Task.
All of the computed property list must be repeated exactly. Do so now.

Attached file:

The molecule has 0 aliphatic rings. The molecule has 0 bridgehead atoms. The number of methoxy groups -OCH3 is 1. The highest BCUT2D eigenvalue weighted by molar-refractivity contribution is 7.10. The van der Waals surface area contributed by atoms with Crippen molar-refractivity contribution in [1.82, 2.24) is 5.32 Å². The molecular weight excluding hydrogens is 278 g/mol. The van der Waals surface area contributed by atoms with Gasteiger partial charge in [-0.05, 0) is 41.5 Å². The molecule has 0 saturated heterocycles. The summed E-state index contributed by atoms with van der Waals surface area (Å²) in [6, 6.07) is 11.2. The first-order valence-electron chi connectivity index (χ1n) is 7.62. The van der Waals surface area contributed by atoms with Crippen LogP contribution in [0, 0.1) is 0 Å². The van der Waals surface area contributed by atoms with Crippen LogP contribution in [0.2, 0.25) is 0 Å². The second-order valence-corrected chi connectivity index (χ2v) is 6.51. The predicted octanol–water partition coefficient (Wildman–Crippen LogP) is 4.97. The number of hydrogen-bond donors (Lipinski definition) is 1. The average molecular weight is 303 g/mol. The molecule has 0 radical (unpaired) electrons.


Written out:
The molecule has 0 aliphatic rings. The molecule has 0 bridgehead atoms. The number of methoxy groups -OCH3 is 1. The highest BCUT2D eigenvalue weighted by molar-refractivity contribution is 7.10. The van der Waals surface area contributed by atoms with Crippen molar-refractivity contribution in [1.82, 2.24) is 5.32 Å². The molecular weight excluding hydrogens is 278 g/mol. The van der Waals surface area contributed by atoms with Gasteiger partial charge in [-0.05, 0) is 41.5 Å². The molecule has 0 saturated heterocycles. The summed E-state index contributed by atoms with van der Waals surface area (Å²) in [6, 6.07) is 11.2. The first-order valence-electron chi connectivity index (χ1n) is 7.62. The van der Waals surface area contributed by atoms with Crippen LogP contribution in [0, 0.1) is 0 Å². The van der Waals surface area contributed by atoms with Crippen LogP contribution in [0.2, 0.25) is 0 Å². The second-order valence-corrected chi connectivity index (χ2v) is 6.51. The predicted octanol–water partition coefficient (Wildman–Crippen LogP) is 4.97. The number of hydrogen-bond donors (Lipinski definition) is 1. The average molecular weight is 303 g/mol. The molecule has 0 radical (unpaired) electrons.